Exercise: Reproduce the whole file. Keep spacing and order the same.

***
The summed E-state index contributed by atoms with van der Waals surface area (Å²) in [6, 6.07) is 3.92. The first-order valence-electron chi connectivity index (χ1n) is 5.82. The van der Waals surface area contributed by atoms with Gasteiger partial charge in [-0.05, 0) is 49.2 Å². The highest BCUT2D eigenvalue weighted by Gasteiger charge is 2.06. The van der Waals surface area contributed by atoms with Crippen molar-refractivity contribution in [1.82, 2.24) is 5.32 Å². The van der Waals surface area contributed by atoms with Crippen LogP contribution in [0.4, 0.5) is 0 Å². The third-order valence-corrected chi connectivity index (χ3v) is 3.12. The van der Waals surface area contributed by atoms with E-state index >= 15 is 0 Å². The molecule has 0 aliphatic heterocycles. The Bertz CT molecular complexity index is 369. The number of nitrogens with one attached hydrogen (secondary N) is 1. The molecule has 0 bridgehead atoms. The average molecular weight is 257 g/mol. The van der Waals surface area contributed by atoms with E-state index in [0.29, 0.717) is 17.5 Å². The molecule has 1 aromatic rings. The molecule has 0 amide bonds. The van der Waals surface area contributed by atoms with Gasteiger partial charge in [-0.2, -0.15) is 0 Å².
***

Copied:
The summed E-state index contributed by atoms with van der Waals surface area (Å²) in [6, 6.07) is 3.92. The first-order valence-electron chi connectivity index (χ1n) is 5.82. The van der Waals surface area contributed by atoms with Gasteiger partial charge in [-0.05, 0) is 49.2 Å². The highest BCUT2D eigenvalue weighted by Gasteiger charge is 2.06. The van der Waals surface area contributed by atoms with Crippen molar-refractivity contribution in [1.82, 2.24) is 5.32 Å². The van der Waals surface area contributed by atoms with Crippen LogP contribution in [0.4, 0.5) is 0 Å². The third-order valence-corrected chi connectivity index (χ3v) is 3.12. The van der Waals surface area contributed by atoms with E-state index >= 15 is 0 Å². The molecule has 0 aliphatic heterocycles. The Bertz CT molecular complexity index is 369. The number of nitrogens with one attached hydrogen (secondary N) is 1. The molecule has 0 bridgehead atoms. The average molecular weight is 257 g/mol. The van der Waals surface area contributed by atoms with E-state index in [0.29, 0.717) is 17.5 Å². The molecule has 1 aromatic rings. The molecule has 0 amide bonds. The van der Waals surface area contributed by atoms with Gasteiger partial charge in [-0.2, -0.15) is 0 Å².